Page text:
“Skull!” by Bill North and “Ax the Axis! Propaganda Caricature Art of WWII” by James Lowe, from BlabWorld #1, fall 2010.

Vintage paperback covers and a carnival ball toss, illustrating North’s and Lowe’s BlabWorld feature stories.

– #3 –

The best screen font development of the last half of this year outside of Web Open File Format:
Ken Perlin’s Tiny Font, declaring its independence from sub-agate illegibility.

– #4 –

The best prediction at TypeCon during the last half of this year:
Roger Black‘s declaration that in the future, through Google and other such systems, everyone with a computer will be able to have their very own signature web fonts, at 99¢ each per year.

Photos by SaeRi Cho Dobson.

– #5 –

The best bookstore magazine stand near the Pasadena Museum of California Art that maintained the best organization of design publications during the last half of this year:
Vroman’s (est. 1894).

Photo by Michael Dooley.

– #6 –

The best bookstores on the West and East sides of L.A. with the best speaker events that involved comics and graphic design during the first and last halves of this year:
Meltdown and Skylight’s Arts Annex.

Left: A panel discussion at Meltdown, about the crossroads of graphic design and comics, moderated by Michael Dooley; from left: Chris “Coop” Cooper, Rick Ross, Kenny Keil, and a slide of Coop’s “Origin of the World.” Photo by Joan Dooley. Right: A panel discussion at Skylight’s annex, about criticizing American comics criticism; from left: moderator Ben Schwartz, Brian Doherty, Bob Fiore, Sammy Harkham, and Joe Matt. Photo by Michael Dooley.

– #7 –

The best place in Burbank during the last half of this year to discover why illustrators should become animators:
CTN animation eXpo, November 19 – 21, with appearances by Jean “Moebius” Giraud, Stefan Bucher, etc.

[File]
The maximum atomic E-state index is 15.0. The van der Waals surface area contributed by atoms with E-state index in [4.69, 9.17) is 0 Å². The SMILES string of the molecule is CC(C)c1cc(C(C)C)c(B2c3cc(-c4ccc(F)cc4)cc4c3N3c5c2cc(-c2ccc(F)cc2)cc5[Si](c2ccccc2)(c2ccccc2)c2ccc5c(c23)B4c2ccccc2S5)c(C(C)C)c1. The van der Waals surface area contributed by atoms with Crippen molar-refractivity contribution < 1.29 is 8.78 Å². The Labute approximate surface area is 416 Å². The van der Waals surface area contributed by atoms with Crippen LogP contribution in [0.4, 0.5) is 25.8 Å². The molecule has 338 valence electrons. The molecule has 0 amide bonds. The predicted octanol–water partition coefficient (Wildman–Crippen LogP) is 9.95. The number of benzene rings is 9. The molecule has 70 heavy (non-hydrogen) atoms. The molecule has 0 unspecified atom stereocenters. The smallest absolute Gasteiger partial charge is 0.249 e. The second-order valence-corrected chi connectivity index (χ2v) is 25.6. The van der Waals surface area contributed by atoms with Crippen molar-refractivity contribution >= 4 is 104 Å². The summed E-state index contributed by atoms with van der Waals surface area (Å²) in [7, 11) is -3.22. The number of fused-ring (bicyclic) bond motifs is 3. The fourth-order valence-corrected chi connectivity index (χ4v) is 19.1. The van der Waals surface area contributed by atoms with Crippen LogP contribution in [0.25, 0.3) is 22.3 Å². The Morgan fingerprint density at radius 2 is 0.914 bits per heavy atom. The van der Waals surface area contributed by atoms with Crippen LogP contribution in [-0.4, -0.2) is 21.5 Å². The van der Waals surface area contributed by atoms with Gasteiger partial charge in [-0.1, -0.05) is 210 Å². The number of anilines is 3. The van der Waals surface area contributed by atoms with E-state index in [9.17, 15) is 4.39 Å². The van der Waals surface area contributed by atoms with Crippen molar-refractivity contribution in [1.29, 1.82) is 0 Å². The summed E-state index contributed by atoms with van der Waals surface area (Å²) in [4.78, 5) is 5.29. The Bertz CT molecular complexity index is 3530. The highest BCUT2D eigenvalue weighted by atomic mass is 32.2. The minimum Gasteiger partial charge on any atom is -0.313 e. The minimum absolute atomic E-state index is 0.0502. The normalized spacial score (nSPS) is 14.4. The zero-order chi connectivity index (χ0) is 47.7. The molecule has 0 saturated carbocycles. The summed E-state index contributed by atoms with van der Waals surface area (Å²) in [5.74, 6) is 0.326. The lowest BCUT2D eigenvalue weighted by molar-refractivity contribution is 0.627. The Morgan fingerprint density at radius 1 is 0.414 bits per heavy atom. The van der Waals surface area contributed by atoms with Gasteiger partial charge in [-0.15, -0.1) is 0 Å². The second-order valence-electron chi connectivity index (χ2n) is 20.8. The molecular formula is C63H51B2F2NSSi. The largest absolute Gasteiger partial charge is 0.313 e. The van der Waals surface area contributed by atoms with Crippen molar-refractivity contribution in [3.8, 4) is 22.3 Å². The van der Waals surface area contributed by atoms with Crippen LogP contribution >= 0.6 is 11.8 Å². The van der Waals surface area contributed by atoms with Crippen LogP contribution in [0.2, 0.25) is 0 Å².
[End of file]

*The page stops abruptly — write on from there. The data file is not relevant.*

One of Bucher’s monsters created during a drawing demo and one of the Talent Marketplace aisles at the eXpo. Photos by Stefan G. Bucher.

– #8 –

The best response during the last half of this year to ICON conference concerns that the future of magazine publishing is in peril:
Elephant, the best design related magazine that launched in 2009 and is still available at Vroman’s and Skylight.

Left top: photo at Vroman’s by Michael Dooley. Left bottom: spread from issue #4, autumn 2010. Right: spreads from issue #1, winter 2009 – 10; #2, spring 2010; #3, summer 2010; #5, winter 2010 – 11.

– #9 –

The best “appearance” of Steven Heller in L.A. during the last half of this year:
A slide shown at Vinca Kruk and Daniel van der Velden’s presentation about their Metahaven book, “Uncorporate Identity,” at Otis College of Design’s “Double Dutch” forum in July (see photo, below).

Photo by Michael Dooley.

– #10 –

The best Google during the last half of this year that has nothing to do with Roger Black’s 99¢ Web fonts:
Barney Google, edited and designed by Craig Yoe and published in July.

Sunday strip, August 22, 1926.

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5 COMMENTS

  1. Pingback: 9/11 and the Fall of Mad Men — Imprint-The Online Community for Graphic Designers

  2. this all confuses this old man….George Lois is a singular design genious who singe handedly introduced conceptual design..I feated on his thinking and owe my career to him…ironically today, you acn’t get a teaching job called “conceptual design” because ya get a blank stare…..it’s over….ideas?…no we are back to the days of style over substance….why? because you have to be SMART to be a conceptula designer, and the smartest of the smart was George.